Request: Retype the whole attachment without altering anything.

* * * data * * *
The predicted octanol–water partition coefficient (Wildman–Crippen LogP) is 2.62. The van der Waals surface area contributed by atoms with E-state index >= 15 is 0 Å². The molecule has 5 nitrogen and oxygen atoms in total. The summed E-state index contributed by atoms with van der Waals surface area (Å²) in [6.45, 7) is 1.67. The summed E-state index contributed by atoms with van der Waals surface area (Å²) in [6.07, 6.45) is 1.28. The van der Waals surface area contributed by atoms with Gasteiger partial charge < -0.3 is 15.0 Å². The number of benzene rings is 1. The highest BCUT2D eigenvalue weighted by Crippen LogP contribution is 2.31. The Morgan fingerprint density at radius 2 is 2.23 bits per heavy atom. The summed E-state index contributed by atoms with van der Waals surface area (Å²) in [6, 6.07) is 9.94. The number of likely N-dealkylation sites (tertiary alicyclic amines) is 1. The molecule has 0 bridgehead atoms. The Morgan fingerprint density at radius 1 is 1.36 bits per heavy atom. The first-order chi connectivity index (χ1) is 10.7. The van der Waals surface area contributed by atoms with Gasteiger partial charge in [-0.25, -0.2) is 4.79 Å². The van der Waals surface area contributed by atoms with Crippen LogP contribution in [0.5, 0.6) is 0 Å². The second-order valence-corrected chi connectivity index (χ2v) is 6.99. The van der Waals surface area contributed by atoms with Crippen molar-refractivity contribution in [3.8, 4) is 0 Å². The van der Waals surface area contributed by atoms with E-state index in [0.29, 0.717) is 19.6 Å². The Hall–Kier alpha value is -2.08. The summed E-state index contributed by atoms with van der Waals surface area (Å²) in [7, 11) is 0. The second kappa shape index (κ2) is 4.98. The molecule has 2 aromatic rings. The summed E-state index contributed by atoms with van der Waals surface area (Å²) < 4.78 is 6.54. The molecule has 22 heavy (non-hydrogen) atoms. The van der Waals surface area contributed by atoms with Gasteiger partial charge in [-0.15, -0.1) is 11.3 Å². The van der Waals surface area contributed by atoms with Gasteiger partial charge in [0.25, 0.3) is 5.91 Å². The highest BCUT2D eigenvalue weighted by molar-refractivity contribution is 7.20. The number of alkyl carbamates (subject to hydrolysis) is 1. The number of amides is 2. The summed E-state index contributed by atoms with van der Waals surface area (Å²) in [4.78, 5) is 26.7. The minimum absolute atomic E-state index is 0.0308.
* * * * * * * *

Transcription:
The predicted octanol–water partition coefficient (Wildman–Crippen LogP) is 2.62. The van der Waals surface area contributed by atoms with E-state index >= 15 is 0 Å². The molecule has 5 nitrogen and oxygen atoms in total. The summed E-state index contributed by atoms with van der Waals surface area (Å²) in [6.45, 7) is 1.67. The summed E-state index contributed by atoms with van der Waals surface area (Å²) in [6.07, 6.45) is 1.28. The van der Waals surface area contributed by atoms with Gasteiger partial charge < -0.3 is 15.0 Å². The number of benzene rings is 1. The highest BCUT2D eigenvalue weighted by Crippen LogP contribution is 2.31. The Morgan fingerprint density at radius 2 is 2.23 bits per heavy atom. The summed E-state index contributed by atoms with van der Waals surface area (Å²) in [6, 6.07) is 9.94. The number of likely N-dealkylation sites (tertiary alicyclic amines) is 1. The molecule has 0 bridgehead atoms. The Morgan fingerprint density at radius 1 is 1.36 bits per heavy atom. The first-order chi connectivity index (χ1) is 10.7. The van der Waals surface area contributed by atoms with Gasteiger partial charge in [-0.25, -0.2) is 4.79 Å². The van der Waals surface area contributed by atoms with Crippen LogP contribution in [0.5, 0.6) is 0 Å². The second-order valence-corrected chi connectivity index (χ2v) is 6.99. The van der Waals surface area contributed by atoms with Crippen molar-refractivity contribution in [3.8, 4) is 0 Å². The van der Waals surface area contributed by atoms with E-state index in [0.29, 0.717) is 19.6 Å². The Hall–Kier alpha value is -2.08. The summed E-state index contributed by atoms with van der Waals surface area (Å²) in [7, 11) is 0. The second kappa shape index (κ2) is 4.98. The molecule has 2 aromatic rings. The summed E-state index contributed by atoms with van der Waals surface area (Å²) < 4.78 is 6.54. The molecule has 22 heavy (non-hydrogen) atoms. The van der Waals surface area contributed by atoms with Gasteiger partial charge in [-0.15, -0.1) is 11.3 Å². The van der Waals surface area contributed by atoms with Gasteiger partial charge in [0.25, 0.3) is 5.91 Å². The highest BCUT2D eigenvalue weighted by molar-refractivity contribution is 7.20. The number of alkyl carbamates (subject to hydrolysis) is 1. The number of amides is 2. The summed E-state index contributed by atoms with van der Waals surface area (Å²) in [4.78, 5) is 26.7. The minimum absolute atomic E-state index is 0.0308.